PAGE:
CIOs and CMOs like to proclaim to the world that they've become best buddies. They're the Dynamic Duo, Wonder Twins, Butch Cassidy and the Sundance Kid of the digital frontier making rivals look foolish as they fill company coffers with social and mobile marketing-led sales. That's the public-facing story, anyway.
Behind the scenes, it's a relationship under fire.
"CIOs have to show marketing that they're aligned to what they do, but we don't see that bridge being built very often," says Matt Mobley, CMTO at Merkle, a customer relationship marketing agency. "I don't think anyone has cracked the nut on how to solve the CMO-CIO contention that exists today."
Mobley, a self-described techie, has seen first-hand the different ways CIOs and CMOs butt heads and knows just how far apart they can be on marketing technology purchasing issues. It should be noted that Merkle mostly pitches CMOs directly when selling its services, and CIOs often become roadblocks.
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For instance, a CMO at a consumer packaged goods company wanted to unify data platforms, joining offline and online data, and was considering Merkle to be a vendor partner. But the CIO wanted to control the project, either reviewing partners or building the capabilities in-house. Merkle reached out to the CIO, Mobley says, and it became apparent that the CIO was making a play for the project in order to stay relevant.
"At the end of the day, he's trying to grab ownership away from the CMO," Mobley says.
The CMO eventually won and became a Merkle customer, Mobley says, in part because the CIO didn't have a mature enough grasp of marketing's needs.
CIOs and CMO See Tech Differently
There's a fundamental problem in the way CMOs and CIOs look at technology projects. CIOs don't like loose ends. That is, they want to see projects that have a clear beginning and end -- a clear-cut return on investment. CMOs, however, can't afford to wait for this kind of clarity before embarking on projects.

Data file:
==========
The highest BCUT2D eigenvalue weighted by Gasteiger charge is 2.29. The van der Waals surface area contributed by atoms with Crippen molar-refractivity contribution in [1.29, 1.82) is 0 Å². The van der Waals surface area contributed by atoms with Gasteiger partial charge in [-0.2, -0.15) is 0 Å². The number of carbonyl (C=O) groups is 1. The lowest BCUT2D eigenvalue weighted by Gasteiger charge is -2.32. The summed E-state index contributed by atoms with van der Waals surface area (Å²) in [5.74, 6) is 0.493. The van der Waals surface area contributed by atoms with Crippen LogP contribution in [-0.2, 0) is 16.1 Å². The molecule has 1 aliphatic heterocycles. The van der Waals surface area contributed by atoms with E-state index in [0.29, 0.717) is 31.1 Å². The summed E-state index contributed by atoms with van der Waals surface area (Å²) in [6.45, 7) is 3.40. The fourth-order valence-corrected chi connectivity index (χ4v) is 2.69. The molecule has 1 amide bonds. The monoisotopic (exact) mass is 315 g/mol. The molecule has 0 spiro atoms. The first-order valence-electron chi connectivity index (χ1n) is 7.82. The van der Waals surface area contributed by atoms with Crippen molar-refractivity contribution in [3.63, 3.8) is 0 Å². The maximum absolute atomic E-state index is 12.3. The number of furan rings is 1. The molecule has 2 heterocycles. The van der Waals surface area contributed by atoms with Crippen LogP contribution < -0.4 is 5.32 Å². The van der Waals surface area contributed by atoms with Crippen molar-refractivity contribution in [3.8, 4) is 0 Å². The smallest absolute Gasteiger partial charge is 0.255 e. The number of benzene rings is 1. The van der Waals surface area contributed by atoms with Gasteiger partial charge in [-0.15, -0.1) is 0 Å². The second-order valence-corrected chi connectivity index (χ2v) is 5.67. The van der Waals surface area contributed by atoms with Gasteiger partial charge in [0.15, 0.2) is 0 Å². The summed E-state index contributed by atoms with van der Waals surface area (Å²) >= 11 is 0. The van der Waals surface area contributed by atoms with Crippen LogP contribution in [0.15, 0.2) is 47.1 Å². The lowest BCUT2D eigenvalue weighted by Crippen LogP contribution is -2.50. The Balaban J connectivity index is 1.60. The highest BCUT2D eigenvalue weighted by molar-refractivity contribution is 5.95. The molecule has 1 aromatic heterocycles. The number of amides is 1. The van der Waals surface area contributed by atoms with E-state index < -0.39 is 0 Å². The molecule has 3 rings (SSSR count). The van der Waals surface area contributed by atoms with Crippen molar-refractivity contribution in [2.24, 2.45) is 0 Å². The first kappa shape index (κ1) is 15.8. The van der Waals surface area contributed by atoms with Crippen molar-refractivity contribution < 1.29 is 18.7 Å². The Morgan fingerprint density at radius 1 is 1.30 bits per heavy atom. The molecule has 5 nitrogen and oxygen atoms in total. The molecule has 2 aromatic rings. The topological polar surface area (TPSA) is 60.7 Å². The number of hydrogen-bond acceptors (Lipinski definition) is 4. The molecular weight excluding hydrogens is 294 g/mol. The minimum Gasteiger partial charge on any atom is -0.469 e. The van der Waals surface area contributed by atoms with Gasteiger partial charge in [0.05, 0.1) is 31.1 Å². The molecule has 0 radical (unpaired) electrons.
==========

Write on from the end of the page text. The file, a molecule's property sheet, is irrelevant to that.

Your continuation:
Case-in-point: The CIO of another Merkle customer in the retail industry asked for time to digest a piece of technology concerning a specific marketing campaign before taking another bite, Mobley says. At the very least, the CIO wanted a provider that could handle future types of marketing campaigns. But the CMO chose to forge ahead. After all, the next marketing campaign might be social or mobile requiring a different technology platform.
CMOs call this open-ended approach as being "agile," which is very different from what CIOs hear. For CIOs, "agile" means a software development methodology, according to The CIO-CMO Omnichannel study. For CMOs, "agile" is a desired state of operations, where a company can change directions and move rapidly as market conditions change.
This difference in philosophy is at the heart of many CIO-CMO conflicts. At a financial services firm, the CMO chose to go with Merkle behind the CIO's back. The CMO told Mobley that IT would only push marketing toward its views on architecture and governance, which, in turn, would push a four month project to a year.
Marketers shutter whenever a CIO mentions "RFP," or request for proposal, Rebekhah King, director of customer engagement at Cox Media Group, told attendees at GrowthBeat in August. "Whenever I say 'RFP,' an angel loses its wings," she says. "They think nothing will get done for seven months."
Where Does the CIO Fit In?
However, this isn't to say that CIOs don't have a critical role to play in the volatile marketing technology landscape. Mobley recognizes what he calls "natural collection points" of data at managed service providers or large agencies. Log files coming in from different places can be passed back into the CIO organization.
In contrast, CIOs who try to exert control out on the edge of digital marketing risk clashing with the CMO and ultimately losing. "CMOs need to be able to choose who they want to partner with, because change is happening rapidly," Mobley says.
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